I noticed that that ‘r2_score’ and ‘explained_variance_score’ are both build-in sklearn.metrics methods for regression problems.

I was always under the impression that r2_score is the percent variance explained by the model. How is it different from ‘explained_variance_score’?

When would you choose one over the other?

Thanks!

OK, look at this example:

```
In [123]:
#data
y_true = [3, -0.5, 2, 7]
y_pred = [2.5, 0.0, 2, 8]
print metrics.explained_variance_score(y_true, y_pred)
print metrics.r2_score(y_true, y_pred)
0.957173447537
0.948608137045
In [124]:
#what explained_variance_score really is
1-np.cov(np.array(y_true)-np.array(y_pred))/np.cov(y_true)
Out[124]:
0.95717344753747324
In [125]:
#what r^2 really is
1-((np.array(y_true)-np.array(y_pred))**2).sum()/(4*np.array(y_true).std()**2)
Out[125]:
0.94860813704496794
In [126]:
#Notice that the mean residue is not 0
(np.array(y_true)-np.array(y_pred)).mean()
Out[126]:
-0.25
In [127]:
#if the predicted values are different, such that the mean residue IS 0:
y_pred=[2.5, 0.0, 2, 7]
(np.array(y_true)-np.array(y_pred)).mean()
Out[127]:
0.0
In [128]:
#They become the same stuff
print metrics.explained_variance_score(y_true, y_pred)
print metrics.r2_score(y_true, y_pred)
0.982869379015
0.982869379015
```

So, when the mean residue is 0, they are the same. Which one to choose dependents on your needs, that is, is the mean residue**suppose**to be 0?

Most of the answers I found (including here) emphasize on the difference betweenR^{2}andExplained Variance Score, that is:**The Mean Residue**(i.e. The Mean of Error).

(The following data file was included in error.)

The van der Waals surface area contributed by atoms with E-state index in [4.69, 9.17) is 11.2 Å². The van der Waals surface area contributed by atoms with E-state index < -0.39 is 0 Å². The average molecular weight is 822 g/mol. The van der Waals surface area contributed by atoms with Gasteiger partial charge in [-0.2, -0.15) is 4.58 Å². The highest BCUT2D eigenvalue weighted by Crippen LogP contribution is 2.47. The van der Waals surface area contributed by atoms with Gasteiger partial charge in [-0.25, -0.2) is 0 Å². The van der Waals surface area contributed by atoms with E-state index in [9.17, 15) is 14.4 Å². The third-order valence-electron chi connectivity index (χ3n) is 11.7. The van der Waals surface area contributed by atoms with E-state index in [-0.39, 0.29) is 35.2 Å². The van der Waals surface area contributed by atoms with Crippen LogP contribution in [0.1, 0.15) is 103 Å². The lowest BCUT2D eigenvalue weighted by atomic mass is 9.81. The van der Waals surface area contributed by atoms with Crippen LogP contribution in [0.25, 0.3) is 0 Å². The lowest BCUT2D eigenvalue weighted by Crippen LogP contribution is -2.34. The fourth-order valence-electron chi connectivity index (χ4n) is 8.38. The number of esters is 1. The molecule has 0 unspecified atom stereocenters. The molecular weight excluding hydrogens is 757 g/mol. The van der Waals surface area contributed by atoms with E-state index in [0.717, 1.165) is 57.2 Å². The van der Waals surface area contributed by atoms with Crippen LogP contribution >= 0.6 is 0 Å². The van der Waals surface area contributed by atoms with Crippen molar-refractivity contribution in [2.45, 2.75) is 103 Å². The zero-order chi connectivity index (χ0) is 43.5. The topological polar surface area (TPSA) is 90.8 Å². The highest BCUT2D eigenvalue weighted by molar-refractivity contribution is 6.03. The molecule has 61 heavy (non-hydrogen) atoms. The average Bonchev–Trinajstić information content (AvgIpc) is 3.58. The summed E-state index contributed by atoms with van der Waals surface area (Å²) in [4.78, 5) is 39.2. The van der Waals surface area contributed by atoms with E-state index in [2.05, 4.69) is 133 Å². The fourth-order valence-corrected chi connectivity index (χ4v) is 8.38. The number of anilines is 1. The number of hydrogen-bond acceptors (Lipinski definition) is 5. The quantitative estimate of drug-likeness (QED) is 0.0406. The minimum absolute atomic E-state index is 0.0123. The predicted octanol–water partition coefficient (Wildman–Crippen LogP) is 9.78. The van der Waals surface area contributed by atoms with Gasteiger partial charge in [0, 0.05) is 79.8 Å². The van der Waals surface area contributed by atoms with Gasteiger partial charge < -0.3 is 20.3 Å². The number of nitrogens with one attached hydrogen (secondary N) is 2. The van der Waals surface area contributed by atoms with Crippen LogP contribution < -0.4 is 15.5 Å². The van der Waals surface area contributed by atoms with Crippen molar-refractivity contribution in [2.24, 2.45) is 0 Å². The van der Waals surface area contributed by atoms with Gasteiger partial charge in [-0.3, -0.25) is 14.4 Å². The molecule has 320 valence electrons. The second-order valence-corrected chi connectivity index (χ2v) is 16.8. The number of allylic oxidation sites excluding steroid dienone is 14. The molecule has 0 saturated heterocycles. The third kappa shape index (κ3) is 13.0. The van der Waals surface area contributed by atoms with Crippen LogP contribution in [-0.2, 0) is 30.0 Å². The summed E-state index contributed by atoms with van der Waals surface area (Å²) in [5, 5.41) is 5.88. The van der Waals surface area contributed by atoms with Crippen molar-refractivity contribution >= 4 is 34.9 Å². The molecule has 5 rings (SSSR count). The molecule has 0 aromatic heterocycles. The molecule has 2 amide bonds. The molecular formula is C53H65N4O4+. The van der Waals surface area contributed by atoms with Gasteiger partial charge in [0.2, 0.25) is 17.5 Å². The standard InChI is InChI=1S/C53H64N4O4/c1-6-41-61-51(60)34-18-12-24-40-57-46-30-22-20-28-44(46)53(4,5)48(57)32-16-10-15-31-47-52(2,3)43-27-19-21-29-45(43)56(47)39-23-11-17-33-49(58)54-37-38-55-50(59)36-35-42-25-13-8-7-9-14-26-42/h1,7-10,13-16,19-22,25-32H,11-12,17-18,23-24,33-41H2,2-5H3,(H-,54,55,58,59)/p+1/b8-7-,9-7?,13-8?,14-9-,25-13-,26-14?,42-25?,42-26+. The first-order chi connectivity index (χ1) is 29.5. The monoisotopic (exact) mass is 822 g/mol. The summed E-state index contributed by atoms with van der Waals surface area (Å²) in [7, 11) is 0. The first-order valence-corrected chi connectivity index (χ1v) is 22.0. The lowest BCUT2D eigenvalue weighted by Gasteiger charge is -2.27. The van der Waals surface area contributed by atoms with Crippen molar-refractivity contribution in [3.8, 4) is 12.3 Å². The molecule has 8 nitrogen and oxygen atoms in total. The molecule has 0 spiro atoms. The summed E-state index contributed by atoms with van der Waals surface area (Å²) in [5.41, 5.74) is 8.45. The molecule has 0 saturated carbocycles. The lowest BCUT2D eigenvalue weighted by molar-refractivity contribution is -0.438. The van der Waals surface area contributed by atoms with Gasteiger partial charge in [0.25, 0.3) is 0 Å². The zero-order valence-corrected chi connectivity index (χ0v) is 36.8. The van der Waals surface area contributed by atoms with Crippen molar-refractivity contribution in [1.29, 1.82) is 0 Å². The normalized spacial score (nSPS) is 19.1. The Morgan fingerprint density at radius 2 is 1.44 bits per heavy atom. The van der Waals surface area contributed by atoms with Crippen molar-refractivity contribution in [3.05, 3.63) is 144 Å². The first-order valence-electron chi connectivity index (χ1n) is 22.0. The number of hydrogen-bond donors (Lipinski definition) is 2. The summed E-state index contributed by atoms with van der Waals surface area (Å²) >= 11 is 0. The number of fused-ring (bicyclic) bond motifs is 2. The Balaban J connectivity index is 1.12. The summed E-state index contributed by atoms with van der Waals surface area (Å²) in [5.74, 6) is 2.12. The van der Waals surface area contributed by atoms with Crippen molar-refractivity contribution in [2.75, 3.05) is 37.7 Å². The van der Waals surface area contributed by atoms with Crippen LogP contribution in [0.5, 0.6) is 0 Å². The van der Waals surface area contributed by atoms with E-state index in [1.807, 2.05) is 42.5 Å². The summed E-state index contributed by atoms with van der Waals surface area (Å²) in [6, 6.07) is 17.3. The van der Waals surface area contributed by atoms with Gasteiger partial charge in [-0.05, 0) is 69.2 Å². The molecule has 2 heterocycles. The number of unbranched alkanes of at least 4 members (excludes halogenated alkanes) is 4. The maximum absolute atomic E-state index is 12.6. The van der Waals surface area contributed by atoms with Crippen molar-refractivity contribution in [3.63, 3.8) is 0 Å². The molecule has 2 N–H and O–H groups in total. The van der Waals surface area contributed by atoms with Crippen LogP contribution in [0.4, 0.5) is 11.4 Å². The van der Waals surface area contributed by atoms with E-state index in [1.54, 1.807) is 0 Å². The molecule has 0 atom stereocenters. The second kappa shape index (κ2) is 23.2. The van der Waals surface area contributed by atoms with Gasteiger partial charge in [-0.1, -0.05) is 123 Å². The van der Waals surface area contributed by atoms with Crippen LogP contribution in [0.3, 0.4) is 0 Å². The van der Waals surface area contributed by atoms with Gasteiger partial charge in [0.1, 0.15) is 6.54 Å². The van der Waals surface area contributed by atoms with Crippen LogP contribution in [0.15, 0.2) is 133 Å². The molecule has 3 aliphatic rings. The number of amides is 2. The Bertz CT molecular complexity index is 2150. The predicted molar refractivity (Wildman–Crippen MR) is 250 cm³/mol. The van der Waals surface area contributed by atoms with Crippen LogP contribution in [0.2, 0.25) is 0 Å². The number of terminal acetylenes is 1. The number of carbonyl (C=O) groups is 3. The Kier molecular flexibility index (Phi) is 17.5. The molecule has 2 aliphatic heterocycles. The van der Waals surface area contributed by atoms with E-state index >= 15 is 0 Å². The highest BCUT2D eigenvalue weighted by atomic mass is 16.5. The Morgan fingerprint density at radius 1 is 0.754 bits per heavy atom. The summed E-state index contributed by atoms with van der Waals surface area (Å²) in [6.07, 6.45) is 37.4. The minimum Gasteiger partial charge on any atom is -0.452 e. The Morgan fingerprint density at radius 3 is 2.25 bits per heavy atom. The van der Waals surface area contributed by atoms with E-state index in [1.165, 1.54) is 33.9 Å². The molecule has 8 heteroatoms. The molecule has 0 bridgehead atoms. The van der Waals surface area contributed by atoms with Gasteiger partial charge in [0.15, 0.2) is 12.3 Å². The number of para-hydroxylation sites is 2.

However, there is an important question left behind, that is: Why on earth I need to consider The Mean of Error?

**Refresher:**

R^{2}: is theCoefficient of Determinationwhich measures the amount of variation explained by the (least-squares) Linear Regression.

You can look at it from a different angle for the purpose of evaluating thepredicted values of`y`

like this:

`Varianceactual_y × R2actual_y = Variancepredicted_y`

So intuitively, the more R^{2}is closer to`1`

, the more actual_y and predicted_y will havesamevariance (i.e. same spread)

As previously mentioned, the main difference is the**Mean of Error**; and if we look at the formulas, we find that’s true:

```
R2 = 1 - [(Sum of Squared Residuals/n)/Variancey_actual]
Explained Variance Score = 1 - [Variance(Ypredicted - Yactual)/Variancey_actual]
```

in which:

`Variance(Ypredicted - Yactual) = (Sum of Squared Residuals - Mean Error)/n`

So, obviously the only difference is that we are subtracting the**Mean Error**from the first formula! …**But Why?**

When we compare the**R ^{2}Score**with the

**Explained Variance Score**, we are basically checking the

**Mean Error**; so if R

^{2}= Explained Variance Score, that means: The Mean Error =

**Zero**!

The Mean Error reflects the tendency of our estimator, that is: the**Biased v.s Unbiased Estimation**.

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